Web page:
Sunday, 26 June 2016

This Week #41

What you see is what you get; you've made your bed, you'd better lie in it.
Life This Week

I try to keep these weekly round-ups mostly positive, and there were some high points this week. After posting last week's retrospective, Wingz got in touch to thank me for the mention and ask if I'd like to review a pair. (Did I?? I posted the review on Thursday.) I had my first regular council meeting as deputy mayor, and welcomed figures showing that our webcasts are the most watched in Wales.

On Tuesday evening I attended a youth EU debate organised by Bron Afon, and only got to answer half a question myself because Marianna decided to scream incessantly through the entire 'councillors' answers' section. Thursday evening itself was lovely; we went to the first prize evening of Cwmbran High, which merged Fairwater High and Llantarnam School last year. It was fab to see so much talent, and the musical interlude with the cast of the school's production of 'We Will Rock You' and Cwmbran High Deaf Choir was awesome.

And then #Brexit happened and wiped more than $2trillion off the world markets. I wrote about what it will likely mean for Torfaen, and as a family we're going to have to seriously think about our future. In my day job I'm an elected county councillor for the Welsh Labour Party, so the overwhelming local support for a populist, right-wing world view is an ominous sign for next May's council elections.

I really hope I am re-elected and can play my role in damage limitation for the area, but it is a very real possibility I'll be unemployed this time next year, and relying on Michael 'this country has had enough of experts' Gove and Boris 'If you can't turn the clock back to 1904, what's the point of being a Conservative?' Johnson to safeguard the positives of EU legislation and negotiate favourable trade deals. On top of that there are reports coming in from all over of disgusting racism, newly legitimised by the vote - from chants of 'go home' to British muslims, to the English Defence League and National Front protesters out on the streets of Newcastle.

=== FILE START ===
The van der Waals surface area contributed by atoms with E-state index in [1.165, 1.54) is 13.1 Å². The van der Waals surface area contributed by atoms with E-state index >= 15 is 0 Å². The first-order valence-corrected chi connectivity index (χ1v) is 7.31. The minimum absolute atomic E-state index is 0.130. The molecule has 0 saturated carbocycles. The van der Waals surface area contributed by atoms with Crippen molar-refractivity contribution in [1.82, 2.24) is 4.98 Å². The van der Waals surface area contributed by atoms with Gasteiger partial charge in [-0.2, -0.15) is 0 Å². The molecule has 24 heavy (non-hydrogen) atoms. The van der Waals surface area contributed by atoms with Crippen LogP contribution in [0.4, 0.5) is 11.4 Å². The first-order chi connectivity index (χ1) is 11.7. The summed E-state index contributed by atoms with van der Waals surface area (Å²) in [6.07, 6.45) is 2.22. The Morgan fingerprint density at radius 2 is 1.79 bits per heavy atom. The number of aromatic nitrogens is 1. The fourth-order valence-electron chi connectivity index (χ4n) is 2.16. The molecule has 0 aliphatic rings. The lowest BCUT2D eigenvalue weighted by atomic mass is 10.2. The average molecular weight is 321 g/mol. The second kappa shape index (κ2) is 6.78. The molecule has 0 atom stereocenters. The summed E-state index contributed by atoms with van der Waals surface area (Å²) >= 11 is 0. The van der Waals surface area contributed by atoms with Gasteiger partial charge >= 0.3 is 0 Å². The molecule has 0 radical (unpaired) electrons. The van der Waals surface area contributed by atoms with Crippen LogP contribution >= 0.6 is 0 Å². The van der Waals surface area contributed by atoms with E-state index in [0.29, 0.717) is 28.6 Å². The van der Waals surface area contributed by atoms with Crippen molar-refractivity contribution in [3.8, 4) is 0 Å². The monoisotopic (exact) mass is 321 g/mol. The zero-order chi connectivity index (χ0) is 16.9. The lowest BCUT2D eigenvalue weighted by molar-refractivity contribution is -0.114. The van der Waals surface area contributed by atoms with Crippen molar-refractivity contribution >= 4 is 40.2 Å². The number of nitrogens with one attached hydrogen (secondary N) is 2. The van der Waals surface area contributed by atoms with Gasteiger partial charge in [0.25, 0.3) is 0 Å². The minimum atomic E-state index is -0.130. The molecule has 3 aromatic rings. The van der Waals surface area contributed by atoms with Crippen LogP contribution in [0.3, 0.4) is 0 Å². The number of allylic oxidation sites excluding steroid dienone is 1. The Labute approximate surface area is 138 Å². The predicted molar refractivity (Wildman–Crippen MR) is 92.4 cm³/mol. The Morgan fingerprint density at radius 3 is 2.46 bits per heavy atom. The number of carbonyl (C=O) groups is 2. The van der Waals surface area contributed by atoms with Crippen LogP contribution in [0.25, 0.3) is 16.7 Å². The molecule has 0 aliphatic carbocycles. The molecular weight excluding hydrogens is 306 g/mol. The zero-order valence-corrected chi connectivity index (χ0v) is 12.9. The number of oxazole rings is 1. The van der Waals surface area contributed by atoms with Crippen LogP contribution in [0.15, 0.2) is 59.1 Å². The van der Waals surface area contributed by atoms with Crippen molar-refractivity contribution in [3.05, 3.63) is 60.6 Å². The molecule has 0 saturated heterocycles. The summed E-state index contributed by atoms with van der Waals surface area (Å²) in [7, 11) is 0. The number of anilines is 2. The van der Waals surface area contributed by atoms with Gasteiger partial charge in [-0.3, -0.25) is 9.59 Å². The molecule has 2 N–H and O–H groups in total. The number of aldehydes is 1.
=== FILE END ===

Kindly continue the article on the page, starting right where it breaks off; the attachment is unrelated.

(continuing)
Moving to the unknown is scary, but the idea of Marianna being exposed to such behaviour is much, much scarier.

Photo of the Week

This Week, I 'ave Been Mostly...

☆ READING: The lovely folks behind WILF Books wrote a guest post for me about the importance of sharing, and what they're all about.

☆ WRITING: I couldn't help weighing in on some of the #Regrexit twitter debate, namely the argument that the young shouldn't blame the old for voting out - because they fought world wars for them. Don't get me wrong, I'm not saying it's fair to blame an entire generation, it just pains me that people's grasp of their own history is so awful. Where do they think the term 'baby boomers' comes from?

☆ WATCHING: Steptoe and Son. Anthony bought the boxset in the week and, as the Sopranos rewatch has finally (finally!) come to an end, we've made a start. Expect a post full of Steptoe quotes and trivia in the near future.

☆ LISTENING: We watched a 'classic' countdown on Kerrang! on Saturday, full of stuff we loved as teens because we're so old now! Typical of the playlist was Duality by Slipknot.

"I push my fingers into my eyes,
It's the only thing that stops the ache,
If the pain goes on - I'm not gonna make it!"

☆ WEARING: Wingz!

☆ EATING: We had an amazing cupcake at Cwmbran High's prize evening with the school's logo - it was so tasty!

☆ REVIEWING: I'm going to be reviewing Random Acts of Unkindness by Jacqueline Ward. I took part in the release day blitz already.

On the Blog

I dropped 3 points in the recent domain authority update which sucked, but on the other hand it has been a very good week for my Klout score. I'm at 68 for the first time. :) It's probably because I've got a few competitions running - £30 to spend at Party Bags and Supplies (UK), a copy of Saucy British Seaside Postcards: The Bamforth Collection (worldwide), and a copy of The Killing Kind by Chris Holm (UK) on Twitter.

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